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Smart talk April 27 

Welcome to the (free) camp
It hasn’t gotten much attention in Central Arkansas, because first-year enrollment is open only to kids from Benton, Washington, Carroll and Madison counties, but a deluxe summer camp is opening this summer on the shores of Beaver Lake, thanks to a multi-million-dollar gift from Wal-Mart heiress Alice Walton through the Walton Foundation.

Camp War Eagle will welcome some 2,400 kids this summer and a two-week session, worth almost $2,000, will be free to kids from families with income below $60,000. The camp, set on more than 380 acres on a peninsula in the lake, will have a couple of 300-foot water slides, basketball and tennis courts galore. Open to children 7 to 17, the camp will emphasize Christianity, patriotism and the environment, according to an article in the Morning News. For more about the “Christian sports and adventure camp,” go to www.campwareagle.org.



The other side of Mayberry
John Dilulio, the former director of the Bush administration’s Office of Faith-Based and Community Initiatives, was quoted as saying that the administration was more concerned about politics than faith. “It’s the reign of the Mayberry Machiavellis,” Dilulio said.

“Mayberry Machiavellis” has a ring to it, especially in Arkansas, where a candidate named Andy Mayberry seeks the Republican nomination for Congress in the Second District. He is making much of his name, which reminds people of the old and very popular TV sitcom, “The Andy Griffith Show,” set in the fictional and very wholesome town of Mayberry. Andy Mayberry says that he wants to take the TV Mayberry’s values to Washington. Dilulio’s reference to “Mayberry Machiavellis” makes that sound like not such a good idea.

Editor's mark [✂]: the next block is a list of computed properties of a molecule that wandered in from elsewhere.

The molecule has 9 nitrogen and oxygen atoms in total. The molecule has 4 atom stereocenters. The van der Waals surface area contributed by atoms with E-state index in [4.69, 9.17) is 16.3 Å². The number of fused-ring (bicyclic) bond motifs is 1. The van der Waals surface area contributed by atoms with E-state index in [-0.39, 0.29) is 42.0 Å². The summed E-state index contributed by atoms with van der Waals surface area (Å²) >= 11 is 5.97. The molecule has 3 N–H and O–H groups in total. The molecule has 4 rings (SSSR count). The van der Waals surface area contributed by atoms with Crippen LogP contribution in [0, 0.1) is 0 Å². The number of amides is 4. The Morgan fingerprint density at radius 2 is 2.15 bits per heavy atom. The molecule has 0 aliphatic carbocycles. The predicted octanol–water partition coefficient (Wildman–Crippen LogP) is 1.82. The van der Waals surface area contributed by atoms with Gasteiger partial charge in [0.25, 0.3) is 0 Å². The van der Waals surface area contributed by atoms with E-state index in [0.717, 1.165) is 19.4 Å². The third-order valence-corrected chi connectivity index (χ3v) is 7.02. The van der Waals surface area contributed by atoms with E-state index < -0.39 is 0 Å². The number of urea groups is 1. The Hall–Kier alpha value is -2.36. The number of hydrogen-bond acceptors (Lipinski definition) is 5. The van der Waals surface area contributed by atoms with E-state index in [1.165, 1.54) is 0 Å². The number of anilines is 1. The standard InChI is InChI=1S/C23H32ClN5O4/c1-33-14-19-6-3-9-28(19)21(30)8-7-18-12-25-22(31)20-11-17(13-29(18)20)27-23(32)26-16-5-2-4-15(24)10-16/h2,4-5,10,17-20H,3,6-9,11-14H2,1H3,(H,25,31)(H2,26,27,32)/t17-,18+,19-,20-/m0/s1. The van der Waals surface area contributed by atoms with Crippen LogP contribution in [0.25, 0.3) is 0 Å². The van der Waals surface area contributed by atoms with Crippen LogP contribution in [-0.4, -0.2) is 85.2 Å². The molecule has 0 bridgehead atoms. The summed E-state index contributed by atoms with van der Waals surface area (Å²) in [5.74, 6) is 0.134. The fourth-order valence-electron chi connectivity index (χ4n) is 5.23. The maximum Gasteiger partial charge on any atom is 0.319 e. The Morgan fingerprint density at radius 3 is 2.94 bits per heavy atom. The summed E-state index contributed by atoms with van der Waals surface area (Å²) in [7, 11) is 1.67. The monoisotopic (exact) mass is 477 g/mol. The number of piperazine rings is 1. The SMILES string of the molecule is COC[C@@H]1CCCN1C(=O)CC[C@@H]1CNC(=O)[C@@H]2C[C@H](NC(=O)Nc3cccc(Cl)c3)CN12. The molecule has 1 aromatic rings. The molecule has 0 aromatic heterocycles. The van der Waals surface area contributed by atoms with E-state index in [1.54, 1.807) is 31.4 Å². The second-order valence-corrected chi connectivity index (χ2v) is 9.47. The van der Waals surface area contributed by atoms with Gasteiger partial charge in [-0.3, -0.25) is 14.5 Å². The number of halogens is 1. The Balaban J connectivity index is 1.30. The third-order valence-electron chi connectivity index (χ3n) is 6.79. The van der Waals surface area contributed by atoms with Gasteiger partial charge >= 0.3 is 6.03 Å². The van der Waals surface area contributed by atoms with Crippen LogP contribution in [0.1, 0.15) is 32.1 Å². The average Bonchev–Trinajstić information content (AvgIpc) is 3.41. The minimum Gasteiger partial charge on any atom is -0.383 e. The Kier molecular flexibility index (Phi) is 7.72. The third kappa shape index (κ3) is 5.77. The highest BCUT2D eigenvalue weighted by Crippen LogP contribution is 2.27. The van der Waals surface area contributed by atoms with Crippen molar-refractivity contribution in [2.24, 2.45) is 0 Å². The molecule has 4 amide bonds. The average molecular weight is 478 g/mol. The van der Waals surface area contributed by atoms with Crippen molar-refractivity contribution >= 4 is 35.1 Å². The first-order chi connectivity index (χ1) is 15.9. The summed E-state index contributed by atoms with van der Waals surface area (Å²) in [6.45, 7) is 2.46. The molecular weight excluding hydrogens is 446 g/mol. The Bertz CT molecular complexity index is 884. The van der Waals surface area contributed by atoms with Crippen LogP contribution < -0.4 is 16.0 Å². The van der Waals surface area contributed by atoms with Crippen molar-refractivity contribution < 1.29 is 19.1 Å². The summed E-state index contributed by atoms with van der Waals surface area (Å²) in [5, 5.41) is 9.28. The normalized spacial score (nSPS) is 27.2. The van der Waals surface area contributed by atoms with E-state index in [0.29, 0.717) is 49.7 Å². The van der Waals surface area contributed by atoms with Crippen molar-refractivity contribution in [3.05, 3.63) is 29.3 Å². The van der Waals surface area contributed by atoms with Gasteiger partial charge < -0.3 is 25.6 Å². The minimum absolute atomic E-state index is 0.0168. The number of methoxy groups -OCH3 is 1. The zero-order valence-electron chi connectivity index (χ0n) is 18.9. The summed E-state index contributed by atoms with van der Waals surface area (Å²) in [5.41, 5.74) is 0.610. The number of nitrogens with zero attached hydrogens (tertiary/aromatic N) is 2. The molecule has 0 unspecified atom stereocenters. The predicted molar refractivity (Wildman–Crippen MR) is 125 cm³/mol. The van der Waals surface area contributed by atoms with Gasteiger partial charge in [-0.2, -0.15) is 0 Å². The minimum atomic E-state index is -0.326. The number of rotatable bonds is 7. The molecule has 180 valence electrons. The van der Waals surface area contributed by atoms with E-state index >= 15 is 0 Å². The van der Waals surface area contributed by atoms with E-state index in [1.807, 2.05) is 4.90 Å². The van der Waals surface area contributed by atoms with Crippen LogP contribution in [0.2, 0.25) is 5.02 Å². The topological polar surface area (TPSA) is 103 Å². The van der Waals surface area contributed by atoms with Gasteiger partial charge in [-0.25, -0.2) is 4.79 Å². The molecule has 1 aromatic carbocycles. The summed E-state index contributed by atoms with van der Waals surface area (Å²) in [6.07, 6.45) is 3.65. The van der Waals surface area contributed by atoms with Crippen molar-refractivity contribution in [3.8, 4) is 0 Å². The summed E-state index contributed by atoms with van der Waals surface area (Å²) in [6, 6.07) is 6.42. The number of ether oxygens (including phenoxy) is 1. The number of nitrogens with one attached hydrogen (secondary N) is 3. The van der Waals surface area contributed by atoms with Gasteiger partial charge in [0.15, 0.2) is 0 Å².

Historic Helena temple closing
Temple Beth-El in Helena, which was founded in 1867, will close this weekend with a deconsecration ceremony signaling the decline of the Jewish community there.

“Like a lot of small town Jewish congregations in the South, the population has become smaller over several decades,” said Stuart Rockoff, the director of the history department at the Institute of Southern Jewish Life in Jackson, Miss. “There are no children and the remaining members are quite elderly, so they decided to formally close the temple.”

Rockoff said the closing is not unique in the region. Jewish temples in Blytheville and Clarksdale, Miss., also have shut their doors in recent years.

The ceremony in Helena this weekend will be a homecoming of sorts, featuring a special service by a visiting rabbi.

“Lots of people raised there but who don’t live there anymore will be coming back,” Rockoff said. “It will be both celebratory and somewhat somber.”

The historic building will be donated to the state for use as a cultural center, and its two torahs will be sent to congregations in Cincinnati and Russia.

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